Yale’s 3.5 percent increase in early applications this year falls in line with the numbers at the University’s Ivy League peers, as most schools in the Ancient Eight saw increases this fall in the number of received early applications.
After a 3 percent decrease in early applications in 2004, Yale received 4,072 applications in its early action program this fall, and other Ivies enjoyed similar increases. The University of Pennsylvania received 4,148 applications, a 21 percent jump from last year’s number. The number of applications received by Dartmouth College went up 12 percent to 1,321, and Columbia University’s early application number increased to 2,275 — a 5.5 percent gain over last year. Princeton’s early application numbers grew by 9 percent, from 2,039 last year to 2,230 applications this fall.
The only Ivy to report a decrease this fall was Harvard University, which received approximately 4,000 applications, a 5 percent decrease from the 4,214 received last year. Brown and Cornell universities have not yet released their early application numbers.
Yale Dean of Undergraduate Admissions Jeffrey Brenzel said Harvard and Yale — which both offer non-restrictive single-choice early action options — should be considered separately from schools that offer less flexible admissions programs. Dartmouth, Columbia, Princeton and Penn all offer binding early decision programs.
“As for comparison with other Ivies, our program and Harvard’s are significantly different,” Brenzel said. “Single-choice early action provides much greater flexibility to accepted applicants than the early decision process used at the other schools.”
But Dartmouth Dean of Admissions Karl Furstenburg said he believes Dartmouth’s early decision program allows interested students to demonstrate a full commitment to the school that early action programs do not permit.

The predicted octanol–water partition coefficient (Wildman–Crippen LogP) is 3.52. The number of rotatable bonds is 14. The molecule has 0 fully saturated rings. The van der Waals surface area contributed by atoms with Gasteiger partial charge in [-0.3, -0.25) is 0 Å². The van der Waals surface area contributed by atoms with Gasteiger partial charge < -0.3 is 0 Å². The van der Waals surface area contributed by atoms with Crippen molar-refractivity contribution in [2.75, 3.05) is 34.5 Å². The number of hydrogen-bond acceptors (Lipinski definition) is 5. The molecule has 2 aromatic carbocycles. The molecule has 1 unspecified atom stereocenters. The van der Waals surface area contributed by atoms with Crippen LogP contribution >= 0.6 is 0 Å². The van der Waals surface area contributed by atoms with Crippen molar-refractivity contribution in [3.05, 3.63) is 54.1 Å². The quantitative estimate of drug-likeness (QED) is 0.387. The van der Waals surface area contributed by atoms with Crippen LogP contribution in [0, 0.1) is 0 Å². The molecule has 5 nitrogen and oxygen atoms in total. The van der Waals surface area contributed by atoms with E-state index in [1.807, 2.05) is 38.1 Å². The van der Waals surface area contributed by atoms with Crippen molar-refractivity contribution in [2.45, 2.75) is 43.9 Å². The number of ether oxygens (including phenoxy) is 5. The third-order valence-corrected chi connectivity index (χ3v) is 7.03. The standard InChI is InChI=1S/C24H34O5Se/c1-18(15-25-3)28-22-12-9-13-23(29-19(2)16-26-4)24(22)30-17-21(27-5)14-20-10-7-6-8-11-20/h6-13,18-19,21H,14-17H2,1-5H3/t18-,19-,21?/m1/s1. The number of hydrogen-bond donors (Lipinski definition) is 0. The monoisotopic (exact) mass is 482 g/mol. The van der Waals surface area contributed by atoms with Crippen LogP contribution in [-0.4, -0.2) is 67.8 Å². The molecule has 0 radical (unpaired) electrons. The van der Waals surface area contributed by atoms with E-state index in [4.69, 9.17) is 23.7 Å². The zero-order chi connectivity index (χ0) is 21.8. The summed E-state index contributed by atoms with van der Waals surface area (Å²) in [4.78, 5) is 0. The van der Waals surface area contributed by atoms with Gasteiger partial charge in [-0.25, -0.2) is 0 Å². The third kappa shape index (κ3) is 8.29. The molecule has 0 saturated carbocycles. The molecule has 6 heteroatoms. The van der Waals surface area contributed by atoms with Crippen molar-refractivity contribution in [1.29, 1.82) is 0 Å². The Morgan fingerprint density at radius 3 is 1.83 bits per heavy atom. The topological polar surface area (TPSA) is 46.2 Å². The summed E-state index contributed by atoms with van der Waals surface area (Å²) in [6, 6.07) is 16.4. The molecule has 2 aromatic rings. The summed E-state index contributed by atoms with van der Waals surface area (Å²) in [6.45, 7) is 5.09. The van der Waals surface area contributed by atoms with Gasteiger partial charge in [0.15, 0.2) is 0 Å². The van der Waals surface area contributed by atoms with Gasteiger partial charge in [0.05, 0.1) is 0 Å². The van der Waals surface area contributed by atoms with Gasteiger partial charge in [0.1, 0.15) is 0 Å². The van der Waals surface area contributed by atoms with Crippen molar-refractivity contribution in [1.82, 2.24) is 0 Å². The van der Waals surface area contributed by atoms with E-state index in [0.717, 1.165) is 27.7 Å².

“Things are settling down in the early decision-early action debate,” Furstenburg said. “For those people who had a lot of interest in Dartmouth and thought early decision was the way to go, they went with it and were able to clearly indicate this enthusiasm.”
This year marked the third time Yale has offered the single-choice early action program, in which students may only apply to one school early, but are not obliged to attend if accepted. In 2003, when both Yale and Harvard introduced the program, Yale received 55 percent more applications than it had received the year before.
David Hawkins, the director of public policy at the National Association of College Admissions Counseling, said the only trend he has noticed recently in early admissions has been a general increase in the number of applicants to Ivy League schools.
“Last year, most colleges said they received the same or fewer applications early,” Hawkins said. “However, among the selective schools, the number of applications continues to increase every year. There seems to be a limitless amount of applications for them, though I’m not necessarily sure how to explain that.”
Hawkins said there are a number of reasons a school might see an increase in applications in any given year, but he said Yale’s financial aid reforms were probably a compelling factor.
“A new mailer, an increased outreach program, [or] a new financial aid policy could all contribute,” he said. “Certainly, for Yale, I would not be surprised if the financial aid policy drew students.”
Last year, Yale eliminated the parental contribution for students from families earning less than $45,000 and reduced the contribution for students from families earning between $45,000 and $60,000.
Barbara Sarullo, the director of college counseling at Scarsdale High School in Scarsdale, N.Y., said she does not believe the fluctuations in application numbers affect how many students apply the following year.
“I don’t think the small increases or decreases affect decisions,” she said. “Kids give good thought to their choices.”
Students who applied to Yale through the early action program will receive admissions decisions in mid-December.
Last year, Yale had a record-low 9.7 percent acceptance rate, as the University accepted 17.9 percent of early applicants and 7.5 percent of students who applied regular decision.